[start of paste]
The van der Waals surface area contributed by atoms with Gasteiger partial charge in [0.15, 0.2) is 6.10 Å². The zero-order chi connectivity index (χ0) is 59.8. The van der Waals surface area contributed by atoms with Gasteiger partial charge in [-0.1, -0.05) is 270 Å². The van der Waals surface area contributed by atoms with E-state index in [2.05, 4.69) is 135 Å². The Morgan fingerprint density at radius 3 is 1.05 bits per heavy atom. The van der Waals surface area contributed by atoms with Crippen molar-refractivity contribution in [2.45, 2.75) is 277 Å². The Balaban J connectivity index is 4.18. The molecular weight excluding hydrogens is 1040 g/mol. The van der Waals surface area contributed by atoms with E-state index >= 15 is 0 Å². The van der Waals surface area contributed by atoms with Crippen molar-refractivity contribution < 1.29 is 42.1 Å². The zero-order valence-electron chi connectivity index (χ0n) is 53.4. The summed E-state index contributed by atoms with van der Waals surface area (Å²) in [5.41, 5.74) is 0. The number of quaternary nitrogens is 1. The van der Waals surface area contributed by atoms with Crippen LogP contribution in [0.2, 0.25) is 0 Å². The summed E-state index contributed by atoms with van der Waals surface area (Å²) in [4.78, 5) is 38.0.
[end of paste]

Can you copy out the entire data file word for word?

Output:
The van der Waals surface area contributed by atoms with Gasteiger partial charge in [0.15, 0.2) is 6.10 Å². The zero-order chi connectivity index (χ0) is 59.8. The van der Waals surface area contributed by atoms with Gasteiger partial charge in [-0.1, -0.05) is 270 Å². The van der Waals surface area contributed by atoms with E-state index in [2.05, 4.69) is 135 Å². The Morgan fingerprint density at radius 3 is 1.05 bits per heavy atom. The van der Waals surface area contributed by atoms with Crippen molar-refractivity contribution in [2.45, 2.75) is 277 Å². The Balaban J connectivity index is 4.18. The molecular weight excluding hydrogens is 1040 g/mol. The van der Waals surface area contributed by atoms with E-state index >= 15 is 0 Å². The van der Waals surface area contributed by atoms with Crippen molar-refractivity contribution < 1.29 is 42.1 Å². The zero-order valence-electron chi connectivity index (χ0n) is 53.4. The summed E-state index contributed by atoms with van der Waals surface area (Å²) in [5.41, 5.74) is 0. The number of quaternary nitrogens is 1. The van der Waals surface area contributed by atoms with Crippen LogP contribution in [0.2, 0.25) is 0 Å². The summed E-state index contributed by atoms with van der Waals surface area (Å²) in [4.78, 5) is 38.0.